Epilepsy and driving

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Epilepsy and driving is a personal and safety issue. A person with a seizure disorder that causes lapses in consciousness may be putting the public at risk from their operation of a motor vehicle. Not only can a seizure itself cause an accident, but anticonvulsants often have side effects that include drowsiness. People with epilepsy are more likely to be involved in a traffic accident than people who do not have the condition, although reports range from minimally more likely up to seven times more likely. [1] [2] [3]

Contents

It is for this reason that most people diagnosed with epilepsy are prohibited or restricted by their local laws from operating vehicles. However, most places have exceptions built into their laws for those who can prove that they have stabilized their condition. Individuals who may be exempt from such restrictions or may have fewer restrictions include those who suffered seizures as a result of a medical condition that has been cured, from a physician's experimental medication change that failed, as an isolated incident, whose seizures occur only while asleep, or who may be able to predict their seizures in order to ensure that they do not lose consciousness behind the wheel of a moving vehicle. After having one during the day they must wait 180 days to get their license back.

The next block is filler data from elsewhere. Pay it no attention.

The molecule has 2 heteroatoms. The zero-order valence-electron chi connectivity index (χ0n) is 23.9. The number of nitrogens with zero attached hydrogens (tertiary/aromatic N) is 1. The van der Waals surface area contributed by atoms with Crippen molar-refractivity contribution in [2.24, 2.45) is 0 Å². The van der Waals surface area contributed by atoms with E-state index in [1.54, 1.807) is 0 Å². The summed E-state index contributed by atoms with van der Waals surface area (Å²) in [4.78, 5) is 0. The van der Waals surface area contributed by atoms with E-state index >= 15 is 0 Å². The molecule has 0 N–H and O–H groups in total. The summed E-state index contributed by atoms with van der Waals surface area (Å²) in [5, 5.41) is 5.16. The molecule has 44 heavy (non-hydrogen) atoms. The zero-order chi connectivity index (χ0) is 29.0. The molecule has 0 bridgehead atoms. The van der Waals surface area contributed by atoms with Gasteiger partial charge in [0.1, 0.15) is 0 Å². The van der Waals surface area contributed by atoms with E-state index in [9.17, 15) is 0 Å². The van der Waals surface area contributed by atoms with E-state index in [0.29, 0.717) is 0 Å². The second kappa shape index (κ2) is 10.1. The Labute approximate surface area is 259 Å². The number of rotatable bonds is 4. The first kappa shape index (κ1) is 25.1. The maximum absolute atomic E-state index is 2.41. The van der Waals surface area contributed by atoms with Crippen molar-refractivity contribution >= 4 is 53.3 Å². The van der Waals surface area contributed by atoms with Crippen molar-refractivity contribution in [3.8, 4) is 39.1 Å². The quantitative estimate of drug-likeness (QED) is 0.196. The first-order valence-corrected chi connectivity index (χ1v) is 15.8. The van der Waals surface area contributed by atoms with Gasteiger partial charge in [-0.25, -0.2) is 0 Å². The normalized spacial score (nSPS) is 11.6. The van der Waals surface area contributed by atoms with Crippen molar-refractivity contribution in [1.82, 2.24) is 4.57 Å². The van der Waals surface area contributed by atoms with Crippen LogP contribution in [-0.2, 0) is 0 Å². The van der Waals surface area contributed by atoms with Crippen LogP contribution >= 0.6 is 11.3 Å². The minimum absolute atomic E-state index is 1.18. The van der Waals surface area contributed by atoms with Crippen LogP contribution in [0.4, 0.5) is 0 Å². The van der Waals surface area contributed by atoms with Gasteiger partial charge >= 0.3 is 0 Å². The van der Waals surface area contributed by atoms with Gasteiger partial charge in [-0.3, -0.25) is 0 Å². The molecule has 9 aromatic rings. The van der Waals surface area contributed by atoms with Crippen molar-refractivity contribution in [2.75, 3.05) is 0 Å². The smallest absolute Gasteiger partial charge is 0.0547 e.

The first seizure-related automobile crash occurred at the turn of the 19th century. [4] Since then, laws have been enacted all over the world regarding driving for people with epilepsy. There is an ongoing debate in bioethics over who should bear the burden of ensuring that a person with epilepsy does not drive a car or fly an aircraft.

Laws

Some countries prohibit people who have ever had a seizure from driving. In these countries, it is common for people with epilepsy to hide their condition from authorities in order not to be denied a driver's license. [5] Other places allow those who have had seizures to drive after a seizure-free period, which ranges from six months to a year. EU (European Union) harmonisation of periods of freedom from seizure means the periods shown below for EU states is wrong - now 6 months for an isolated seizure, 12 months for a second or more seizures within 5 years, whether or not antiepileptic drugs are taken. For drivers of heavy lorries and buses the seizure-free period is five years without drugs.

Epilepsy driving laws by country

United States

In the U.S., people with epilepsy can drive if their seizures are controlled with medication or other treatment and they meet the licensing requirements in their state. How long they have to be free of seizures varies in different states, but it is most likely to be between six months to a year. [22] [23] In 44 of the 50 states, the burden is placed on patients to report their condition to appropriate licensing authorities so that their privileges can be revoked where appropriate. Six states place the burden of reporting on the patient's physician. [24] After reporting is carried out, it is usually the driver's licensing agency that decides to revoke or restrict a driver's license.